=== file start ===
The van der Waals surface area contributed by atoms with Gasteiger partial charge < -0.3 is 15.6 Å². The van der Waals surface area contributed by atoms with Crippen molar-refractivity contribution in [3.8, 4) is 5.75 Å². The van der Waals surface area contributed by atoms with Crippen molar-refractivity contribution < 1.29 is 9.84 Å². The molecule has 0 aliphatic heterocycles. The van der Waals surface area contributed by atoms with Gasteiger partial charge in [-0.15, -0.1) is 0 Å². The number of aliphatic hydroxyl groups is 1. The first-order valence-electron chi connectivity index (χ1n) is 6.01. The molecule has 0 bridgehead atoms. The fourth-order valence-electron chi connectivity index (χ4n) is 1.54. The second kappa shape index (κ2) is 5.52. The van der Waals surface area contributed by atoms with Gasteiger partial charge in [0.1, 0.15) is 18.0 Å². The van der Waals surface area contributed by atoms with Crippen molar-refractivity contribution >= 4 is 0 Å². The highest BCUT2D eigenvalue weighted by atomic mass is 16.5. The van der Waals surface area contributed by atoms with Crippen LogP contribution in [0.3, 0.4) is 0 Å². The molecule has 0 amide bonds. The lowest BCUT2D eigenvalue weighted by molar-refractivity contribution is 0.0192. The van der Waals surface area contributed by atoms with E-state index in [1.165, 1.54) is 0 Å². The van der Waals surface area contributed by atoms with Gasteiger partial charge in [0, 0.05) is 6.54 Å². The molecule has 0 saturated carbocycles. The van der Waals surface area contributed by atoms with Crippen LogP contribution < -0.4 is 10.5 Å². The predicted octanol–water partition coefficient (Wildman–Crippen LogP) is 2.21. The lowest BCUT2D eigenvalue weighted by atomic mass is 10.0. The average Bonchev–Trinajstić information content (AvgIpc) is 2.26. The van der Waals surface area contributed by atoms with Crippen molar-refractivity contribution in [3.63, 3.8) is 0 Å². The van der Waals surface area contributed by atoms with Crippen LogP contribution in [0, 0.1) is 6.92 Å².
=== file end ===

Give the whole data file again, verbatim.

The van der Waals surface area contributed by atoms with Gasteiger partial charge < -0.3 is 15.6 Å². The van der Waals surface area contributed by atoms with Crippen molar-refractivity contribution in [3.8, 4) is 5.75 Å². The van der Waals surface area contributed by atoms with Crippen molar-refractivity contribution < 1.29 is 9.84 Å². The molecule has 0 aliphatic heterocycles. The van der Waals surface area contributed by atoms with Gasteiger partial charge in [-0.15, -0.1) is 0 Å². The number of aliphatic hydroxyl groups is 1. The first-order valence-electron chi connectivity index (χ1n) is 6.01. The molecule has 0 bridgehead atoms. The fourth-order valence-electron chi connectivity index (χ4n) is 1.54. The second kappa shape index (κ2) is 5.52. The van der Waals surface area contributed by atoms with Gasteiger partial charge in [0.1, 0.15) is 18.0 Å². The van der Waals surface area contributed by atoms with Crippen molar-refractivity contribution >= 4 is 0 Å². The highest BCUT2D eigenvalue weighted by atomic mass is 16.5. The van der Waals surface area contributed by atoms with Crippen LogP contribution in [0.3, 0.4) is 0 Å². The molecule has 0 amide bonds. The lowest BCUT2D eigenvalue weighted by molar-refractivity contribution is 0.0192. The van der Waals surface area contributed by atoms with E-state index in [1.165, 1.54) is 0 Å². The van der Waals surface area contributed by atoms with Gasteiger partial charge in [0, 0.05) is 6.54 Å². The molecule has 0 saturated carbocycles. The van der Waals surface area contributed by atoms with Crippen LogP contribution < -0.4 is 10.5 Å². The predicted octanol–water partition coefficient (Wildman–Crippen LogP) is 2.21. The lowest BCUT2D eigenvalue weighted by atomic mass is 10.0. The average Bonchev–Trinajstić information content (AvgIpc) is 2.26. The van der Waals surface area contributed by atoms with Crippen molar-refractivity contribution in [3.63, 3.8) is 0 Å². The van der Waals surface area contributed by atoms with Crippen LogP contribution in [0, 0.1) is 6.92 Å².